Pilot talks about witnessing North Texas plane crash that killed 10
An aircraft that crashed Sunday at Addison Airport was owned by a business connected to the family of four who died in the accident, records show.
The family’s connection to the twin-engine, Beechcraft 350 King Air was one of several details to emerge Tuesday about the crash, which is being investigated by the National Transportation Safety Board. The plane crashed seconds after takeoff, smashing into an unoccupied hangar and killing all 10 people aboard.
Brian Ellard, who died along with his wife and two teenage stepchildren, is connected to the business that purchased the aircraft this year from a private charter company in Chicago, according to public records. Todd DeSimone, the general manager of Chicago-based jet charter company Planemasters, said Monday that he sold the plane to a company based in Addison called EE Operations LLC.
EE Operations has an address in the 4900 block of Keller Springs Road, which is blocks away from the airport. The same address is also registered to Ellard Family Holdings LLC, a business that is registered in Nevada and is owned by Ellard, and to NTA Life Management Inc., of which Ellard was the president and chief executive officer, according to public records and Ellard’s LinkedIn Account.
Another tail number — also known as an N-Number — has been reserved on another aircraft registered to the Ellard Family Holdings LLC business, according to the FAA Registry.
On Tuesday, the Dallas County Medical Examiner’s Office identified the flight’s pilot as 71-year-old Howard Hale Cassady, of Fort Worth.
Sources have told the Star-Telegram that Cassady had extensive flight experience, and records say he was rated for a dozen different types of aircraft.
The NTSB hasn’t yet clarified whether the aircraft was on a private flight or a chartered event, which would require two pilots to be on duty.
A co-pilot on the flight had an expired medical certificate, government records show, although there’s no evidence that his health contributed to the incident that killed 10 people.
Matthew John Palmer, 28, of Fort Worth, who was identified as the co-pilot of the propeller plane, had a first class commercial pilot license. A check of FAA records shows that Palmer’s last medical certificate was dated April 2018.
Several sources said a pilot with his credentials would have needed to re-certify his medical fitness every 12 months, although if he allowed the certificate to expire he could continue to work with a second-class certificate.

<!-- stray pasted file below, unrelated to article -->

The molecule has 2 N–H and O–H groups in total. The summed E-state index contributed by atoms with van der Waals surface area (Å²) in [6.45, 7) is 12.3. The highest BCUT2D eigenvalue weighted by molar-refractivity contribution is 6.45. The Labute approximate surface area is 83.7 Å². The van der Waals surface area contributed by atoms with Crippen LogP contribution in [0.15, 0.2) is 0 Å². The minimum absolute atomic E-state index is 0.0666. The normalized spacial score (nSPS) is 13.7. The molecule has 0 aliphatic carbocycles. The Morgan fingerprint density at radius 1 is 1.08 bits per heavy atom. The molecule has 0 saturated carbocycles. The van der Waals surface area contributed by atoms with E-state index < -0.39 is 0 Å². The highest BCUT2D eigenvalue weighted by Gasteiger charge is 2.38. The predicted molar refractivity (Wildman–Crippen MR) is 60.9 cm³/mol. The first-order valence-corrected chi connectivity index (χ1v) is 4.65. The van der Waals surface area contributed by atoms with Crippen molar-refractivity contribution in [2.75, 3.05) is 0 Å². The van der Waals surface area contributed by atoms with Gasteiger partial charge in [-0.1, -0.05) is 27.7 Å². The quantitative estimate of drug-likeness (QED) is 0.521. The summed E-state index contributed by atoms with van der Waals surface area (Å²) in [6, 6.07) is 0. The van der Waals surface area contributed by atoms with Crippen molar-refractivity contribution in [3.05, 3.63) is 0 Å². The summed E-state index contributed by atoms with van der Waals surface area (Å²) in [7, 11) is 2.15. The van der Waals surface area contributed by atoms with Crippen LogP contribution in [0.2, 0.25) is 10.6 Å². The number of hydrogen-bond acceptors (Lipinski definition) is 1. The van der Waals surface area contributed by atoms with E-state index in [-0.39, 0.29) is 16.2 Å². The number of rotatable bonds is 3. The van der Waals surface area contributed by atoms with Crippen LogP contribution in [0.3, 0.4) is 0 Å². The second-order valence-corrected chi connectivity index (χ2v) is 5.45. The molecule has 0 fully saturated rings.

“If he was due in April and he was flying, it appears he was flying with an expired medical certificate,” said FAA spokesman Lynn Lynsford. “The valid medical is a no-go. If you’re not valid, you’re not supposed to be flying. You can’t have any authority over the controls at all.”
But Ladd Sanger, a lawyer who specializes in aviation law, said the co-pilot’s medical status wouldn’t be a major factor if the trip was solely a private affair. Federal law only requires one pilot for those flights.
If the flight was commercial, two pilots would have been required.
Sanger said four other crashes involving Beechcraft 200 and 300 series models all occurred during takeoff, and in each case a question was raised about whether a power lever had either been incorrectly positioned by pilots, or crept back into a less powerful position after the pilot set them.
He also said that if the aircraft loses one of its two engines, it can still take off. But, he added: “If you rotate the airplane and become airborne below the single-engine speed, you can’t control the airplane in a loss of engine power.”
The NTSB said Tuesday that on the plane’s cockpit recording the crew mentioned a problem with the left engine about eight seconds before the end of the audio. The plane veered to the left and rolled before it hit the hangar, the NTSB said. The agency’s investigation into the cause of the crash continues.
The crash was one of the deadliest in Dallas-Fort Worth aviation history. In 1985, Delta Air Lines flight 191 crashed while trying to land during a violent thunderstorm at DFW Airport, killing 134 of the 163 people on board.
In 1988, Delta flight 1141 crashed shortly after takeoff at DFW, killing 14 people and injuring 94 others.